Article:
Forget how much sex you have. Or what salary you earn. In our humble (hard-partying, night-owl) opinions, the last true taboo is how different women spend their first waking hours.
Our curiosity surged last week when we found out that the majority of working moms in the U.K. do an average of three hours of housework before they arrive at work
, and six in 10 don't turn in until 11 p.m. But is that late or early? And what happens if you're not a mom?
That's when we decided to ask five real women with little in common except for the fact that they all have ovaries these questions: What time do you go to bed? What time do you get up? And is the bed you wake up in actually yours?
They didn't disappoint. One gets up at 5 and runs 10 miles before she clocks in. (Then goes to the gym again.) Two rarely call it a night before 2 a.m. And together they offer fascinating insight into different ways you can start -- and end -- your day.
Click through the links below to read the minute-by-minute rundown on how a hardcore runner, a cohabiting teacher, a stay-at-home mom, a newlywed with no kids, and a single girl in the big city greet the day. Then please, tell us how you do in the comments.
A morning in the life of:
26, single, works full time as a Web editor, runner
How her day starts:
Alarm goes off.
Get out of bed. Consider that waking up this early is probably why I'm single. Wonder how early on in the dating game I can ask if someone is a heavy sleeper. Do personal ads ever say, "You: Heavy sleeper, won't wake up until after my morning workout; wouldn't mind if I'm already showered and making breakfast when you finally roll out of bed?"
Grab and throw on running gear. Brush teeth. Pull hair into ponytail. Realize it's raining. Change shoes. Try not to slam door when leaving apartment so as not to wake roommate.
Stumble down the stairs. I've lived in the building for more than a year, and the same signs reminding residents that "people live here, not pigs" are posted in the stairwell. I still don't know what those are about.
Start running. I'm training for the Boston Marathon and usually run between 8 and 10 miles each morning. The usual suspects are out: the man with the bagel cart who says, "Good morning, my lovely," a handful of warehouse workers, and a few bodega owners who wave. Now that it's spring, I see more runners at the end of my workouts, but they don't come out when it rains.
Finish running. Realize that I should have taken more time off between marathons and that my body hates me. Find my economy-size bottle of ibuprofen. Pop three bright orange pills, chew two multi-vitamins and plan to hit a Pilates class after work and use a foam roller to get rid of some muscle tightness
Drink a glass of water and some milk, straight from the container. It's gross, but there's only a little left. Check personal email, scan news headlines, update blog.
Shower. Am acutely aware that for someone who is in shorts every day, I should probably shave my legs more. Don't care.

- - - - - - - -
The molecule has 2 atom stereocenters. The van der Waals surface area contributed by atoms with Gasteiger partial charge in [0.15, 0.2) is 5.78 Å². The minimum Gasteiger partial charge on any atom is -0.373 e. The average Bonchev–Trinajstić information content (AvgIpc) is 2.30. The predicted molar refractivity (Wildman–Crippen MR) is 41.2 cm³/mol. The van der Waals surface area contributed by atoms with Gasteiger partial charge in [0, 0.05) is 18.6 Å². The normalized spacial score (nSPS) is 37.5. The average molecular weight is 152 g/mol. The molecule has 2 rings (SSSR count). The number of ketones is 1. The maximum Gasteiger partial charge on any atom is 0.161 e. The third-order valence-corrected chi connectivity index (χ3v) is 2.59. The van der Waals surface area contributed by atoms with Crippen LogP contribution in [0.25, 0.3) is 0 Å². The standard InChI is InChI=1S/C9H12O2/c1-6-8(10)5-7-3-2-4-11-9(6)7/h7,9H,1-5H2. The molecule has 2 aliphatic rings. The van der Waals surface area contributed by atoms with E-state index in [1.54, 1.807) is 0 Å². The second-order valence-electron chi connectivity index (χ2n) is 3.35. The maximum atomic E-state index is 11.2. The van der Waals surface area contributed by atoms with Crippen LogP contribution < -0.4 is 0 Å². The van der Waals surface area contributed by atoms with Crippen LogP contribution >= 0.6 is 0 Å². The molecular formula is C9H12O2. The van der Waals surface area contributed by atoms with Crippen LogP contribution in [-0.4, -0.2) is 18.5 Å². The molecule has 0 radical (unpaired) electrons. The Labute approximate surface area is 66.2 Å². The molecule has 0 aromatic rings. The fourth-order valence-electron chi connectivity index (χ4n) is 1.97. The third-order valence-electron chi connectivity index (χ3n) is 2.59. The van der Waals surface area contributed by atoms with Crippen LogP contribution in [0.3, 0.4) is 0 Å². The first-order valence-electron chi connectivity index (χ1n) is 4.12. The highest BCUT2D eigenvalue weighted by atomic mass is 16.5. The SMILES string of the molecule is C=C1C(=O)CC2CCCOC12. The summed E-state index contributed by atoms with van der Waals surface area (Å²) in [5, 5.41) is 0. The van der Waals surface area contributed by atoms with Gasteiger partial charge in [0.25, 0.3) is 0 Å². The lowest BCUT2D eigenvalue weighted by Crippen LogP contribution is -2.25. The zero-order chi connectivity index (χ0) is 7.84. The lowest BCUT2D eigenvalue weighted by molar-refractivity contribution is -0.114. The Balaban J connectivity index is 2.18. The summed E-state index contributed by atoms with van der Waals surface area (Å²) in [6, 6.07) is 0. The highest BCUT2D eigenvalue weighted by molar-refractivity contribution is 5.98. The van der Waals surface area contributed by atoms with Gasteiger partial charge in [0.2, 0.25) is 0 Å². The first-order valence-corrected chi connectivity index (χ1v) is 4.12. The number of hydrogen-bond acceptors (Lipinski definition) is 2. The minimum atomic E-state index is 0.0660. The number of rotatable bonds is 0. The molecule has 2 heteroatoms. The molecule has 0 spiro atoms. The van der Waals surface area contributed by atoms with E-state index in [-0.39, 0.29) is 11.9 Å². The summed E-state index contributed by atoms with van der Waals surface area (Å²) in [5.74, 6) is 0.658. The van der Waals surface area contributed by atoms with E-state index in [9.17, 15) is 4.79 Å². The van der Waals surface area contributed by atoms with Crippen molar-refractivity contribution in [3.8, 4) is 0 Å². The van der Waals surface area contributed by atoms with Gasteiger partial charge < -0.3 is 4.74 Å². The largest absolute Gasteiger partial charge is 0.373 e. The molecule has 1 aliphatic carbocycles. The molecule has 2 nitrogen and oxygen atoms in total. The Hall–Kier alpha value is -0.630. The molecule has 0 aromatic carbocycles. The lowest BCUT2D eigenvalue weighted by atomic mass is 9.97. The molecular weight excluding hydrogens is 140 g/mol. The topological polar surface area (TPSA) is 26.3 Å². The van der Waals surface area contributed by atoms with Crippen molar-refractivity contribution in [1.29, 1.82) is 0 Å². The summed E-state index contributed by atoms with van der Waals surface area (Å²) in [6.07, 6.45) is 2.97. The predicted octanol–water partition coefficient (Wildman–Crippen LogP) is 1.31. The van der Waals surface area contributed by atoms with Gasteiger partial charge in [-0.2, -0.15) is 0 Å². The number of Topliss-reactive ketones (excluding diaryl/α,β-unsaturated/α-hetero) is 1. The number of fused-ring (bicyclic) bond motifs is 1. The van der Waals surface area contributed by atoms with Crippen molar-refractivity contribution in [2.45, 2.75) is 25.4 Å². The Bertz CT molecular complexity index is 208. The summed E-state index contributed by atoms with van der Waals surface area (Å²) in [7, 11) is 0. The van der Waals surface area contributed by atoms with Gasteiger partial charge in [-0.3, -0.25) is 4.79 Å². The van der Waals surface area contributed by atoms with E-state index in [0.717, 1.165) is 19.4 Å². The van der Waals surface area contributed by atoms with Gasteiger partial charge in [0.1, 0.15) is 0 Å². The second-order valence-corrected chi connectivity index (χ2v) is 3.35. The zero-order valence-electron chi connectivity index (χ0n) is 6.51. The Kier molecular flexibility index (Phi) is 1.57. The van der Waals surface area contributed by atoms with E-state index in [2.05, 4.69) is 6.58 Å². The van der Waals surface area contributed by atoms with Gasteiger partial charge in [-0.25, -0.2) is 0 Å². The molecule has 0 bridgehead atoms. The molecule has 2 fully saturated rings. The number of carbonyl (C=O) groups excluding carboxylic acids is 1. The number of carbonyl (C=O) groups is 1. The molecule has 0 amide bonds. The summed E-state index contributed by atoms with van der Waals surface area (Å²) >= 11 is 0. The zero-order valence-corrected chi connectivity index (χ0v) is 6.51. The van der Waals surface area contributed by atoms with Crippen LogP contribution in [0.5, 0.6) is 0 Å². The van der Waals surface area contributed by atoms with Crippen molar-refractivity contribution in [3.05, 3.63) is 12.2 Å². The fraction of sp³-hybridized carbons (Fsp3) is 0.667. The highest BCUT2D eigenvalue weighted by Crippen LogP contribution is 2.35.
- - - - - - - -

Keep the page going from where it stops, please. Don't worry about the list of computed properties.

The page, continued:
Get dressed. It's Friday and raining. Decide it's not worth the effort to look cute. Put on makeup. Throw on jeans, shirt, ballet flats and necklace. Biggest decision was choosing a bra that wouldn't show through a lavender-colored top. Blow-dry hair, throw it up with a clip. Grab a few elastics for when it annoys me later.
Throw two slices of bread in the toaster. Survey contents of fridge. Cut up celery and put into a baggie. Add dried fruit. Grab two cheese sticks, two yogurts and one plum. Fairly sure I won't eat all of it, but it's better than hitting the vending machine later. Eat a yogurt with flaxseed, wait for toast to get done. Smear toast with reduced-fat peanut butter and head back to my room to pack my gym bag and clear the clutter from my room. Since spring cleaning, have been trying to keep everything tidy. It's actually worked.
Leave apartment, drop off recycling. Try to avoid thinking about the rat I saw last time I was in our "backyard." Walk to subway station. Arrive at platform as train is pulling away. Typical. Swipe pass. "Insufficient Fare." Great. Monthly pass is expired and my new one is at home. Pull extra from wallet (leftover from the unemployment days when I paid per ride) and swipe through. Wait for next train.
Hop on train, find seat, continue reading "The Blind Side." Don't normally like Michael Lewis, but borrowed it from the roommate's boyfriend.
Arrive at the Grand Street station. It's a 10-minute walk to the elementary school where I coach track, and I have to drop off permission slips to make copies. Despite the fact that practice is in the afternoon, I end up at the school in the morning at least once every two weeks. Usually, someone asks if I'm a mom. Today, they don't. Instead, I bump into one of my kids who looks at me like I'm a creature from outer space. Later it hits me: She has never seen me when I'm not in workout clothes.
Leave elementary school and decide it's nice enough to walk the rest of the way to work. Call one of my sportswriter friends who covered a game the night before and doesn't have to be at work for a while. How is it that I'm only free at weird times?
Get to work.
Hit the sack.